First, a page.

Gamification takes the essence of games attributes and techniques that game designers use to engage players and applies these to a range of real-world processes inside a company and to non-game experiences to motivate actions that add value to the business. Gamification is transforming business models by creating new ways to extend relationships, craft longer-term engagement, and drive customer and employee loyalty. It works because it leverages the motivations and desires that exist in all of us for community, feedback, achievement and reward.
Gallup’s latest research shows why companies are increasing their interest in gamification.The Gallup study finds 31% of employees are engaged at work (51% are disengaged and 17.5% actively disengaged). But what is most interesting is how this data compares when you apply a generational segmentation. It turns out Millennials are the least engaged generation with only 28.9% engaged as compared to 32.9% for Gen X & Boomers.
So how can various processes in human resources be “gamified” to provide an opportunity for employees across the generations to increase their levels of engagement, collaboration and recognition in the workplace?
- Think strategy first: identify and articulate specific business objectives you are trying to achieve with gamification;
- Understand what motivates your employees: gamification is 75% psychology and 25% technology;
- Engage employees at the emotional level: more than points, badges and leaderboards, gamification engages at a core emotional level.
HR departments process different kind of tasks, let’s highlight the most likely to be gamified. Take recruiting, for instance. Games offer a natural and fun way for people to explore and learn more about a company and its culture. The recruiting and talent acquisition arenas have experienced the most success to date with incorporating gamification strategies to engage with potential candidates and give them a taste of day-to-day life within a company.
It’s not just recruiting where HR can get into the game. In the landscape of corporate learning and development programs, gamification has potential as well. Interactive games drive employee participation and enable the transfer of educational content in a fun and appealing way. The rewards and incentives built into gaming plays well with performance management, which is a key factor in keeping employees engaged. Companies can employ gamification elements when designing performance plans to entice employees to participate more fully in their own performance planning. This level of HR gamification in performance management is still in its infancy but has the potential to drive high performers to new heights and ultimately enhance a company’s business performance.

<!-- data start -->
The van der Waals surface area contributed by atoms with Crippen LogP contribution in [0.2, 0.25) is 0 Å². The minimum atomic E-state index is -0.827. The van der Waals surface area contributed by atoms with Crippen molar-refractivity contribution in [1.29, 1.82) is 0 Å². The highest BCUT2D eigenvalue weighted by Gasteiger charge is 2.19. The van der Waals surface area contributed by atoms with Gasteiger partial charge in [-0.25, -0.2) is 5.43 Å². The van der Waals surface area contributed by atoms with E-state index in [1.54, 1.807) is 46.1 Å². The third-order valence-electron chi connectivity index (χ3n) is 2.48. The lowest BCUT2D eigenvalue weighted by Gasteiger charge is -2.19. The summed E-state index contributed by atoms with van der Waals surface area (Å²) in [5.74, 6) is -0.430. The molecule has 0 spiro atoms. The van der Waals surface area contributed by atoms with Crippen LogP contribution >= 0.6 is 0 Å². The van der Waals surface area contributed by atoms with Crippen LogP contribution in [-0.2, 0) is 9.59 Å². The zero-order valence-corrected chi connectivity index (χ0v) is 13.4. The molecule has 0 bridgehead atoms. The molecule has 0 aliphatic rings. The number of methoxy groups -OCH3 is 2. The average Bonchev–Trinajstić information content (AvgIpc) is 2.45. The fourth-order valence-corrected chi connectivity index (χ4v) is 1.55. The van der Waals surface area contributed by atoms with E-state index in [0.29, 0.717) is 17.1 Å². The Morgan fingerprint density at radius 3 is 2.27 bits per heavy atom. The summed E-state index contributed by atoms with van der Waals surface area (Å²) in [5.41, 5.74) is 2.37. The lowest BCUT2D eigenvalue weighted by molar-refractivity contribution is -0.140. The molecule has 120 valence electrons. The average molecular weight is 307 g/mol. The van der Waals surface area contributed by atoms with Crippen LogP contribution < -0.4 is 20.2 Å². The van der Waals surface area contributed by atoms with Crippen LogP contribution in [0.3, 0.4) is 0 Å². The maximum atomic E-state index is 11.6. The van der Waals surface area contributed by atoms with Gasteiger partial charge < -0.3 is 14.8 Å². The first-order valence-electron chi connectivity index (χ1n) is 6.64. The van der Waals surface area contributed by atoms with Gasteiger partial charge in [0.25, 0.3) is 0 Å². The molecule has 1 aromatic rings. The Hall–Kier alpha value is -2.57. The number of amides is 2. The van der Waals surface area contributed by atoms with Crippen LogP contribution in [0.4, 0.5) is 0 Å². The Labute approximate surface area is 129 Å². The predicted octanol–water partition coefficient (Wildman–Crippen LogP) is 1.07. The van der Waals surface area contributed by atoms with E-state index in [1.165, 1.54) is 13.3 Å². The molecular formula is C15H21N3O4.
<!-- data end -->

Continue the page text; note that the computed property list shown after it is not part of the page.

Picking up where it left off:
Somehow, despite promising success stories, many companies have not embraced gamification as a meaningful solution to industry challenges. Some of the most common barriers to adoption include:
- A belief that gamification is too expensive. However, companies do not necessarily need to develop a full-fledged game or gaming software to take advantage of gamification.
- Older executives do not buy into the strategy. Whether your company operates under board management or a chief executive officer, some old-school managers may not understand or approve of gamification in the workplace. Check with the Millennials in the company and get their help in making the case for gamification to the GenX/Baby Boomers.
- Lack of understanding about gamification. Many businesses today still don’t understand how it works or the range of benefits that accrue to incorporating game-like incentives into workplace activities. More and more companies are using it and talking about the benefits though; so it is becoming easier to explain gamification and to demonstrate its value to those who still don’t get it.
Gamification lead to the one thing that HR just can’t get enough of: data. The increased data generated from gamifying these HR processes means that HR professionals will have more ways than ever to measure the effectiveness of their programs and to make real-time adjustments. Gamification has potential as an important component of a company’s overall HR strategy. The fact is companies that don’t incorporate gaming principles into HR practices risk it being “game over” as the competition passes them by.
Woobe is the best tool for HR professionals to manage and improve internal networking. A solid internal network is required to implement successfully the New World of Work in your company, gamification included. Once again Woobe is on the edge in the future of work: thanks to the mobile application available to all the employees, and the ability to carry out surveys, the more employees use the platform, the more they get points. The HR will therefore have the right support to include gaming features to real-world processes.